It would be interesting to see what kind of Wasatch BC feeding frenzy was going on over at TGR just prior to this tragedy. Then it kinda' puts a damper on their TR's and bragging rights, claims, about it all, I would think. Nasty thing to say, but this rowdy yahoo BC jibbin' and huckin' thing is without any self knowledge, more showing off and bravado. The original value system that BC skiers began their sport with is in jeopardy as it becomes ridiculously popular. The core is outweighed by the masses. You have to hike a hell of a lot further out to get real anymore.

post #16 of 65

Well back in the day we called it "Ski Mountaineering", we climbed mountains & then skied down.  I had never heard of backcountry skiing till maybe 15 years ago.  The Euros had Rondonee & the Americans equivalent was Alpine Touring.

JF

post #17 of 65
Quote:
Originally Posted by davluri View Post

You are so full of cr%p, and in a particularly non-productive way. (If my post mis-informs, I'd be grateful to be corrected, otherwise..... with you it's like: oh, good, they're talking about walking on snow again, I can get in there and piss on some people 'cause if there's one thing I know about, it's walking on snow.) rolleyes.gif roflmao.gif

 

I actually felt that information in post 7 was helpful toward safer resort skiing; and I could give a sh&% about BC personally. If some of the danger mentioned in the OP was not at the resorts, I would not comment, but that same snowpack that made a dangerous day in the Wasatch will affect resort skiing all up and down the west until some weather phenomenon changes the dynamic. Qualifying the information: The steepness that caused all the natural sloughs at Squaw, somewhere around 40 degrees seems correct for the purposes, yes 30 to 35 degrees can be very active also. Sugar = facets (?), referring to the avi-center report: facets present in the Wasatch snowpack, posted earlier.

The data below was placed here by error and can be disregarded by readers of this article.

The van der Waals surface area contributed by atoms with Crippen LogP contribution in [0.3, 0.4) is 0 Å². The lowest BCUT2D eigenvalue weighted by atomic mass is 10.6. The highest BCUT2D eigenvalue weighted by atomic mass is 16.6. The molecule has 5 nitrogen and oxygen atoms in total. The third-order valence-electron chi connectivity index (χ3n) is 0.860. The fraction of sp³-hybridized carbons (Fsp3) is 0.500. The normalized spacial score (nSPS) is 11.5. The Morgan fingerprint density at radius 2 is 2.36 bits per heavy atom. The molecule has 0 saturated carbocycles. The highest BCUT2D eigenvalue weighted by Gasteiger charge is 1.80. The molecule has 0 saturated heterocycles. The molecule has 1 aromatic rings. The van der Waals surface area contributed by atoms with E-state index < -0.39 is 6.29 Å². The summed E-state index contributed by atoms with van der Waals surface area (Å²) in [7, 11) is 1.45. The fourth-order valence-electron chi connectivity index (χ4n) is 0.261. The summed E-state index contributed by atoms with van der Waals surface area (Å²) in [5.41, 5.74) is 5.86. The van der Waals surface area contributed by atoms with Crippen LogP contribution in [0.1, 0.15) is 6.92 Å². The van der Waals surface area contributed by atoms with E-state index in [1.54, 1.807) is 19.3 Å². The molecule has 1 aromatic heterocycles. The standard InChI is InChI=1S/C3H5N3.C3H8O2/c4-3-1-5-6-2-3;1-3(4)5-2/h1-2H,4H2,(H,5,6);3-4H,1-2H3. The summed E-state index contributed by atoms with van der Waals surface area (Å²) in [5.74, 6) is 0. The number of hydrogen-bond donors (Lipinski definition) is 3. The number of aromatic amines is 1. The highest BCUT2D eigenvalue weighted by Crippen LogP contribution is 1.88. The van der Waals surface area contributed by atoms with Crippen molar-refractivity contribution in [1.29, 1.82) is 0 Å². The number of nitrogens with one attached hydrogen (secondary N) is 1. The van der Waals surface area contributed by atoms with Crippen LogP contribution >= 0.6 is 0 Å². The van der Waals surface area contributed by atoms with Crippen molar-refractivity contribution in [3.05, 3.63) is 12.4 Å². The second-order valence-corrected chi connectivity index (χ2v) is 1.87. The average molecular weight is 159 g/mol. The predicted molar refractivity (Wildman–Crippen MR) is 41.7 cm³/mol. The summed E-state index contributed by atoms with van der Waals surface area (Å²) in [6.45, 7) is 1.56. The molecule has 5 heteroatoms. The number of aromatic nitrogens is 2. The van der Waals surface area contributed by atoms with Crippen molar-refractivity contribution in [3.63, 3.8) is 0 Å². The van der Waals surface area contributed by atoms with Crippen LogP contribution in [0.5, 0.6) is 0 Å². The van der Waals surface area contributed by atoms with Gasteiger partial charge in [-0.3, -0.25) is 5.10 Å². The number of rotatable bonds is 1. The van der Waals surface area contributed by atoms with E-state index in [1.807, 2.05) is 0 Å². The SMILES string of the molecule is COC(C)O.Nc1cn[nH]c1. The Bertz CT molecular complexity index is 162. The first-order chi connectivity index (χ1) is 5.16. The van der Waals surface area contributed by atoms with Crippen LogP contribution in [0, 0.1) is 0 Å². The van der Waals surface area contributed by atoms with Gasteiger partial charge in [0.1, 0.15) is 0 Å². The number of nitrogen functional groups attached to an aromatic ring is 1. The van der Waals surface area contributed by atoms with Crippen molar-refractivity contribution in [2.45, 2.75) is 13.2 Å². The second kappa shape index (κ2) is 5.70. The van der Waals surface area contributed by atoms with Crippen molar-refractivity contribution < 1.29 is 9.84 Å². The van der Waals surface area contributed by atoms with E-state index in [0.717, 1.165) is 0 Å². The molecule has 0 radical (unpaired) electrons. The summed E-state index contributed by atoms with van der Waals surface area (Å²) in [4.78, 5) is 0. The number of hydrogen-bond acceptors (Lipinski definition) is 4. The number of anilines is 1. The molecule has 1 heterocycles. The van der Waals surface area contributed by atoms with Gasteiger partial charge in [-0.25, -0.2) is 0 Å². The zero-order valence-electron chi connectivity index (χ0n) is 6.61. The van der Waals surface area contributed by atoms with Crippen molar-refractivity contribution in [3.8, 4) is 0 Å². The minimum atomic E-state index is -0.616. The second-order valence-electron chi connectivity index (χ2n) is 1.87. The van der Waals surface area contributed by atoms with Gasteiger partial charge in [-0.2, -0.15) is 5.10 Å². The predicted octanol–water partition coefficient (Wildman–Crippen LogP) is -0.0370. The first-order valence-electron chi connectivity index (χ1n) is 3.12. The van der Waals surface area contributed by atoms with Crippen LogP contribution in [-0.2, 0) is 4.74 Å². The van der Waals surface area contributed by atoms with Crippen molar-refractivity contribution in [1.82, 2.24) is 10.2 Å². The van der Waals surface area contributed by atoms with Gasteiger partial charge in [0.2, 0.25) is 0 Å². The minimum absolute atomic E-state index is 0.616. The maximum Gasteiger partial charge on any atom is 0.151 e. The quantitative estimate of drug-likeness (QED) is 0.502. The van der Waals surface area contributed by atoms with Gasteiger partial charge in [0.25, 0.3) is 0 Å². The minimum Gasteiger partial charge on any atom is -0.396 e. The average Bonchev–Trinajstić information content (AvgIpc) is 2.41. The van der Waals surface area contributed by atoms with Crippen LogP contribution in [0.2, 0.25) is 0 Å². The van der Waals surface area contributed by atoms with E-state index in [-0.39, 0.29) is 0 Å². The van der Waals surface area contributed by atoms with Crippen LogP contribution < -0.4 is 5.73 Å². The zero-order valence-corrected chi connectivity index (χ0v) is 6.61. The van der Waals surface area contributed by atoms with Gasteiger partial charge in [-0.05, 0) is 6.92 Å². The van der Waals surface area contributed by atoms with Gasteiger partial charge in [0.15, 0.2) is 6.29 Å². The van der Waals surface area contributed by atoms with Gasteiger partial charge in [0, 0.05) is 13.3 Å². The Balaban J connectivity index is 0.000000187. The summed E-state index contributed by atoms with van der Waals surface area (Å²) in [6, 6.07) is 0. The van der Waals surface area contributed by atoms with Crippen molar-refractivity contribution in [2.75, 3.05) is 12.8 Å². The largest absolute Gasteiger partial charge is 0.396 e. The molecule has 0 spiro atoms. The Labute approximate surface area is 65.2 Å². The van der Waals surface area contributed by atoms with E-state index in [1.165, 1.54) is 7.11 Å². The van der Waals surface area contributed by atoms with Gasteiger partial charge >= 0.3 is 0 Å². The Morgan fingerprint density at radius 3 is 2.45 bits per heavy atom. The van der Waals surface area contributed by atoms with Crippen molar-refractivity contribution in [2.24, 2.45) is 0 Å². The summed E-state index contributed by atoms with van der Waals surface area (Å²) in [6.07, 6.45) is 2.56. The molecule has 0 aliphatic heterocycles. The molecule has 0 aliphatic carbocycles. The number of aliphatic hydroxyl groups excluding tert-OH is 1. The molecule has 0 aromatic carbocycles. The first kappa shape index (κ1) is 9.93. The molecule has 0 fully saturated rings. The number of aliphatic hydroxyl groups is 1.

popcorn.gifprepared to watch elitist BC dudes (most, not all, not really very impressive as skiers or mountaineers) set me straight. 

 

O-b-v-i-o-u-s-l-y, it is not the BC enlightened and randonee skilled who have a handle on this thing. It is possible to discus good decision making on a forum, even this one, without ever touching a skin, and considering exclusively the same dangers that exist at resorts; apparently much more likely and possible, judging by the shit show BC folks regularly create now that their aspect of skiing is so trendy. If we have learned anything in the last couple years, it's that being informed about snow conditions and owning backpacks full of clever gear doesn't mean sh&%. Every single Wasatch skinner that day (members of the local BC community) knew the score (knew the danger even if not the science behind it), some of them just felt it didn't apply to themselves, being so gnarly and cool an' all. They become too emotionally invested in their goals. And many take resort attitude and disposition into the BC. Never gonna' work.



 


I just want to point out, dav, that BACKcountry skiing actually is quite a bit different when compared to in-resort skiing or even sidecountry skiing.  Without knowing anything beyond what I've read about this particular incident (or set of incidents, obviously), there's no doubt as far as I'm concerned that this situation involves backcountry conditions since obviously there had been zero avalanche control and zero skier-pack prior to this slide.

 

The simple fact that in-resort and heavily-traveled sidecountry slopes are skied - a lot - changes the dynamics pretty significantly.  Skier tracks compact the snow and mix the layers. That results in a more (edited out the incorrect "less" thanks to tetonpowderjunkie pointing out my error)  homogenous snowpack, which diminishes - but definitely doesn't eliminate -  the chances for large and dangerous slabs to form.  Skier traffic also adds load to the snowpack, often in the exact trigger points needed to release a slab if release is going to be possible.  So, it's my contention that the amount and frequency of skier traffic inside resorts and in nearby sidecountry slopes has a very definite impact on the likelihood of serious avalanches.

 

So, I would call this a backcountry incident.  If it occurred a month from now on the same slope, it wouldn't be.  I also believe it would have been far less likely to have happened a month from now. 

 

post #18 of 65
Quote:
Originally Posted by 4ster View Post

Well back in the day we called it "Ski Mountaineering", we climbed mountains & then skied down.  I had never heard of backcountry skiing till maybe 15 years ago.  The Euros had Rondonee & the Americans equivalent was Alpine Touring.

JF



"Back in the day" I was with friends above an OB Colorado slope with perfect early season untracked powder.  I foolishly said "I going first" when one of our party yelled at me to stop.  He pointed out the trees below had the bark stripped off of them or were gone (avalanche zone) and that a traverse would put us on a safer, but less steep slope.  I am no longer young, stupid and lucky, but gray with much to learn.  It pains me that every year some people won't live as long as they could if they were just a little more careful.

 

post #19 of 65